Thu, Sep 28, 2006 - Page 15 News List

Local architectsbuild a reputation at Venice Biennale

Though the work of Taiwanese architects has drawn much praise, a planned panel discussion was shelved because of political considerations

By Susan Kendzulak  /  CONTRIBUTING REPORTER

Hsieh's Internet Connection

PHOTO COURTESY OF ROAN CHING-YUEH

If you expect architecture biennales to be filled with lots of boring wall texts and models, think again. The Taiwan Pavilion (housed in the prison near the famous Bridge of Sighs) at this year’s Venice Biennale, curated by Roan Ching-yueh (阮慶岳), the assembled installations show that the world of architecture is rapidly changing with people realizing we must tend to our small gardens rather than impose heroic monoliths in city centers. So instead of showing grandiose architectural schemes, Roan gathered a variety of voices that show the strength of small-scale, humanizing architecture in Taiwan.

Upon entering the Taiwan Pavilion, one encounters You Yuan (遊園), a beautiful simulation of a Chinese rock garden whose ground consists of glittery pieces of crushed glass and large stones made from recycled glass. A swing set in the corner transforms this interior prison space into a meditative garden that is entirely created from urban waste.

This installation by Helsinki-based Marco Casagrande who had taught at Tamkang University stirred some local controversy. Newspapers such as the Minsheng Daily had a field day in criticizing the choice of non-Taiwanese (ie. foreigners) to display their work in the coveted main exhibition room while Taiwanese architects were relegated to smaller rooms. It is to Roan’s credit that he recognizes that architecture in Taiwan is not limited to those with Taiwanese blood coursing through their veins. This strategy paid off as hordes of visitors including European TV crews were fascinated by this exhibition.

Norway-based 3RW Architects showed several videos titled Urban Farmers that included interviews of people in Taiwan and Norway who are trying to eek out a living as farmers in a rapidly industrializing world.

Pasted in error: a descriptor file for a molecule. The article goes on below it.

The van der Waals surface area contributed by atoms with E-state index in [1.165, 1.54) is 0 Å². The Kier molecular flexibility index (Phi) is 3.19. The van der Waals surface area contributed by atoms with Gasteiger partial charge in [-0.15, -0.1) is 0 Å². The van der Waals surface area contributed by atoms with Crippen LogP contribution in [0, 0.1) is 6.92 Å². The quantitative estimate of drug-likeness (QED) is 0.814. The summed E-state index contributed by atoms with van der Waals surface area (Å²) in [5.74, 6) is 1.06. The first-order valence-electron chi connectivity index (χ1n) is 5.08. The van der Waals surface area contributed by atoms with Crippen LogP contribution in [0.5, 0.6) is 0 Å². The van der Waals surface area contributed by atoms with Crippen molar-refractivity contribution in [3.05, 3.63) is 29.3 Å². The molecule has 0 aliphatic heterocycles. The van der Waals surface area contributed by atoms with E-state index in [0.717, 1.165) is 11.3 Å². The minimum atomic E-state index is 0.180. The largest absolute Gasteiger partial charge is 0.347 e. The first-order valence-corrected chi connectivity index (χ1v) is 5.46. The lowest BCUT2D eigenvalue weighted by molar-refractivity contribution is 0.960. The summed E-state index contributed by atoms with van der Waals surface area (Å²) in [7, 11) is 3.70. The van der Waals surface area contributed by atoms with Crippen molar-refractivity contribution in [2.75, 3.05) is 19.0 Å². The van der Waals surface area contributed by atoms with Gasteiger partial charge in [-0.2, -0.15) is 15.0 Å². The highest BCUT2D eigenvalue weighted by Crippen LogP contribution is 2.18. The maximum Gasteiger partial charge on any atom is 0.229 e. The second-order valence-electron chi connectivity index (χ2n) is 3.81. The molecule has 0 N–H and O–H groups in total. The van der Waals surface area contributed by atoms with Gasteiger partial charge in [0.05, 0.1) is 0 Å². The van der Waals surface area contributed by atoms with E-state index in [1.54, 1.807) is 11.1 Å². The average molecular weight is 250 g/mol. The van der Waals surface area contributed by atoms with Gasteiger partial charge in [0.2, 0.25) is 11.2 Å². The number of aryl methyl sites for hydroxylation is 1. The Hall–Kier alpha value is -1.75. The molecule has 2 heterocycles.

Exhibition notes:

What: Taiwan Pavilion at the Venice Architecture Biennale

Where: Palazzo Delle Prigioni (S. Zaccaria), Castello 4209, San Marco, 30122 Venice, Italy.

When: Through Nov. 12

What: Artists Today @ MOCA 2006

Where: MOCA (台北當代藝術館), 1F, 39 Changan W Rd, Taipei, (台北市長安西路39號1樓)

When: Through Nov. 19


Huang Sheng-yuan’s (黃聲遠) Field Office, a team of architects, work only 15 minutes driving distance from their office in Ilan, preferring to tend to their own backyard. For their participation in Venice, they set up benches that seem to have been plunked down in a rice paddy, so that viewers can contemplate life in a small town agricultural society.

Socially-minded architect Hsieh Ying-chun (謝英俊) lives and works in Nantou, Taiwan and China. His new project called Sustainable Construction links society with the economy and the environment. As he was in China helping farmers build their own homes, he was discussed his ongoing project with visitors via a video link.

In Timescapes, young Tainan-based architect Liu Kuo-Chang (劉國滄) uses suspended hand-made rocks to convey the sense of drifting in the ocean. If you are not able to make it to Venice, the exhibition will come to Taiwan next year.

Unfortunately politics reared its ugly head in this innocuous gathering of architects. When Roan tried to organize a panel discussion between East Asian architects, the Chinese architects said they were unfortunately unable to set foot in the Taiwan Pavilion, so when he proposed to rent out a hotel room with his own money the Taiwanese organizers threatened to pull the plug on his budget, so the discussion took place without the participation of the Chinese architects.

Politics are definitely not on view at Taipei’s Museum of Contemporary Art. Artists Today@MOCA 2006, the current exhibition of three Taiwanese artists provides a chance to see lighthearted whimsical works that please the eye and tickle the fancies.

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